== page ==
A copyright is supposed to protect a creator's intellectual property and ensure that the copyright holder's work isn't nefariously misappropriated. However, they don't always work so well; just ask anyone who has fond memories of Napster circa 2000. Not all copyright battles are Metallica-initiated, though. Take, for example, these three instances of infringement.
Those Freeloading Girl Scouts
When you own the copyright for a song or other original work, you don't just have the exclusive right to record it and create other tangible reproductions. You also own the sole rights to broadcast or perform the song in public. Technically, then, any band or group performing a cover version of one of your songs owes you royalties, as does any hold music an office might play over its phones, which counts as a broadcast.
Since it would be logistically impossible for each band or composer to collect its own royalties from these performances, intermediaries known as performance rights organizations exist. These organizations, the largest two of which in the U.S. are the non-profits BMI and ASCAP, manage huge portfolios of songs, collect royalties from music venues, bars, restaurants, and other places live covers or recorded music are played, and then reimburse the copyright holders.
This system's interesting, to be sure, but what does it have to do with the Girl Scouts? In 1995, ASCAP decided that summer camps were getting away with publicly performing copyrighted campfire songs without paying any licensing royalties. From a legal standpoint, ASCAP was within its rights, but its request that even large non-profit camp directors pay annual fees of as much as $1400 or face six-figure fines or a year in prison didn't sit well with the public. Girl Scout camps were hit particularly hard, and TV reports and a major story in the Wall Street Journal recounted tales of young lasses having to learn the Macarena in silence.
Public opinion swayed against ASCAP as further tales recounted birthdays passing with no singing of "Happy Birthday" lest a camp director be forced to spend hard time, and the copyright holders eventually relented. ASCAP now charges the Girl Scouts $1 a year to license its portfolio, a symbolic compromise that reasserts the group's ability to demand these kind of fees.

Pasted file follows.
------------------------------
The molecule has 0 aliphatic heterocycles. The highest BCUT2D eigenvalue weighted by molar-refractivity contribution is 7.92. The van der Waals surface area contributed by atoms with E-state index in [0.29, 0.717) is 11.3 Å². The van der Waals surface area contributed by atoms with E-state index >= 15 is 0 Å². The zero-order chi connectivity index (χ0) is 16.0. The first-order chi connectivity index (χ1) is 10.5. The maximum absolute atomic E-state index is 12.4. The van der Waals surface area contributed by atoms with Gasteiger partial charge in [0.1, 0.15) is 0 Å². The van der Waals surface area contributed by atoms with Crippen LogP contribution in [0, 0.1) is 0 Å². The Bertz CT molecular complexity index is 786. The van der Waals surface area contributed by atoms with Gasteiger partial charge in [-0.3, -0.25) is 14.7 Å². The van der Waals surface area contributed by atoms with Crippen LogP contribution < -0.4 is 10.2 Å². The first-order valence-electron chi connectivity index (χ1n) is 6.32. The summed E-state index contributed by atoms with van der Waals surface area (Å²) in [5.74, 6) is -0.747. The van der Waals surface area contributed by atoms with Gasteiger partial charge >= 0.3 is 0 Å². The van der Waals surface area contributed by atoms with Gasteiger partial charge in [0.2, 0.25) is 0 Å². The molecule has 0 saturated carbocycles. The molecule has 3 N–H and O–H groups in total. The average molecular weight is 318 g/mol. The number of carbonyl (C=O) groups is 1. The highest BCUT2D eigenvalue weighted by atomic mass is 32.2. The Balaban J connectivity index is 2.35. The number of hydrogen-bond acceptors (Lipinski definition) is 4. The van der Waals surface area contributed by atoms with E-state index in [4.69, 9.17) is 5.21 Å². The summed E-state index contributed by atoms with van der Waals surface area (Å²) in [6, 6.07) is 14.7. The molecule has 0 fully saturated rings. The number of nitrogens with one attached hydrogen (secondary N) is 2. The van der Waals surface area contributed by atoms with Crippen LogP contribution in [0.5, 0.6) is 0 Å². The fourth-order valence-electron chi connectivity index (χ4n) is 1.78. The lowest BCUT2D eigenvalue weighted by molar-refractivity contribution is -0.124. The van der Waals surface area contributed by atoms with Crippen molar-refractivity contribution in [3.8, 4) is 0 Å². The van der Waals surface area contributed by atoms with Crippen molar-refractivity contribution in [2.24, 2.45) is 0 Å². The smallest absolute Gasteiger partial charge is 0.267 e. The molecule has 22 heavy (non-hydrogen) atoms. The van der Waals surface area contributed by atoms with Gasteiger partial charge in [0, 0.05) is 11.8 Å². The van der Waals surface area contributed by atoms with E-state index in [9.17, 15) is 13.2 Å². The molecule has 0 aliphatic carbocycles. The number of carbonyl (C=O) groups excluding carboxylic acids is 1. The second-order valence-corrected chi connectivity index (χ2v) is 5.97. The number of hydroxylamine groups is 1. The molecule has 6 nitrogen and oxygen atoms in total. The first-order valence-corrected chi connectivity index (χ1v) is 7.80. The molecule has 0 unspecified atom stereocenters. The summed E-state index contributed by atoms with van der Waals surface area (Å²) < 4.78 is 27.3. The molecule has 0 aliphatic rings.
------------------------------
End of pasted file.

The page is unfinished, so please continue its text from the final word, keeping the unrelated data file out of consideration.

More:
Apple Gets Less Creative
In June 2007, the beloved Apple Computers had a copyright tiff of its own. Photographer Louis Psihoyos claimed that the tech giant, which has been praised for its creative and clever advertising, ripped off his image of a wall of video screens in a spot for Apple TV. The two images were uncomfortably similar: Psihoyos' depicted a seated figure surrounded by a wall of videos, whereas Apple's was pretty much the same save that it didn't include the figure. Worse still for Apple, Psihoyos' lawyer claimed that Apple had been in negotiations to license the image, then reneged on the potential deal and used the image anyway.
Psihoyos filed suit against Apple in U.S. District Court, but in December he reversed field and withdrew the action. However, the suit was dropped with prejudice, meaning that the artist could still receive a settlement.
When Chuck Berry Became a Beach Boy
If you think wholesale pilfering of songs began when Vanilla Ice swiped the bass line from David Bowie and Queen's song "Under Pressure" for "Ice, Ice Baby," think again. Far more revered artists have given in to the temptation to lift more than a chord or two. Take, for instance, the Beach Boys' classic anthem "Surfin' USA." The 1963 hit single listed Beach Boy Brian Wilson as the sole composer of the track, but the melody was a complete replication of Chuck Berry's "Sweet Little Sixteen." You can judge for yourself:
When Chuck Berry accused Brian Wilson of bogarting his melody, the Beach Boys' manager, Wilson's father Murray, gave Berry the copyright to the tune. He didn't tell the members of the band, however, who supposedly only learned 25 years later that they weren't getting royalties from this song and that Berry now receives credit for writing it. Berry, for his part, supposedly enjoyed "Surfin' USA."
Ethan Trex grew up idolizing Vince Coleman, and he kind of still does. Ethan co-writes Straight Cash, Homey, the Internet's undisputed top source for pictures of people in Ryan Leaf jerseys.